Flags outside Marlborough City Hall flew at half staff, and traffic signs offered condolences to the family of a Massachusetts soldier who was killed in a helicopter crash this week while on a peacekeeping mission in Egypt.
Gov. Charlie Baker said in a tweet on Sunday that he and Lt. Gov. Karyn Polito "are deeply saddened to learn of the passing of Army Chief Warrant Officer Marwan Ghabour of Arlington, MA who tragically lost his life while serving our country."
"We extend our condolences to his family and friends during this incredibly difficult time," Baker said.
Ghabour, 27, who grew up in Arlington but lived in Marlborough, died Thursday along with four other American soldiers from Texas, North Carolina, Ohio and Illinois.
They were part of an international force that monitors the four-decade-old Israeli-Egyptian peace agreement and were said to be a routine mission when the Black Hawk helicopter crashed near Sharm el-Sheikh, a resort on the Red Sea.
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Ghabour's younger brother, Muhaned Ghabour, said Saturday the family was still processing the news of his death but were feeling proud of who he was and what he was doing.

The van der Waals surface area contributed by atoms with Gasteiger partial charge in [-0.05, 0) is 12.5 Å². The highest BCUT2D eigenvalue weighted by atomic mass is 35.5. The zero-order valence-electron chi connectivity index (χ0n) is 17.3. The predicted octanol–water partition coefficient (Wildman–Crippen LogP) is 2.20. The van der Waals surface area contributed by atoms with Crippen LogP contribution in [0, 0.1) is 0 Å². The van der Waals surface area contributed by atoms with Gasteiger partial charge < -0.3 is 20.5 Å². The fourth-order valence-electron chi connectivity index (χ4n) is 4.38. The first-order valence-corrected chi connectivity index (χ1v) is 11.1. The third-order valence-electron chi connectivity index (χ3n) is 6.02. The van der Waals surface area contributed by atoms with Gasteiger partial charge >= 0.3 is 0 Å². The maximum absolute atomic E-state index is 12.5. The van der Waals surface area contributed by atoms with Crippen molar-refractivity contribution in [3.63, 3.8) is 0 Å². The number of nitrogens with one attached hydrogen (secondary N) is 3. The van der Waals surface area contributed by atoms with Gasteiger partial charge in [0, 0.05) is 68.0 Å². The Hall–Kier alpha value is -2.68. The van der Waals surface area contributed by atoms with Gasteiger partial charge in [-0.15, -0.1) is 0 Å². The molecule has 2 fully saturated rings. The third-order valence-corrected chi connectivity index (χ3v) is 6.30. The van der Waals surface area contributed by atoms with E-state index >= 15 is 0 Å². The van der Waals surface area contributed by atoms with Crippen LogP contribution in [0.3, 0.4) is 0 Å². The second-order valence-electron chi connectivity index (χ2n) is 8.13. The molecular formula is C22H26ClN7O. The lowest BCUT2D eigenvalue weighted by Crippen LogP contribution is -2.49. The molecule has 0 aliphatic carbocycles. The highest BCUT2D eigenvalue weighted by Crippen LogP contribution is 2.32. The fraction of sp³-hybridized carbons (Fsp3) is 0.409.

"He loved helping people,'' he said. "He was part of something that was bigger than himself, and I wouldn't be who I am today without him. He taught me so much. He was such a caring person.''
Strong morals always guided Ghabour, and he was proud to be a Muslim fighting for his country, his brother said.
"He had a very strong moral compass," he told the Boston Globe. "He did the right thing at all times even when it was hard."
Ghabour was planning to return to the United States next month.
The Army said Saturday that the cause of the crash was still under investigation.
A French peacekeeper and Czech officer also were killed, and a sixth American on the helicopter was injured.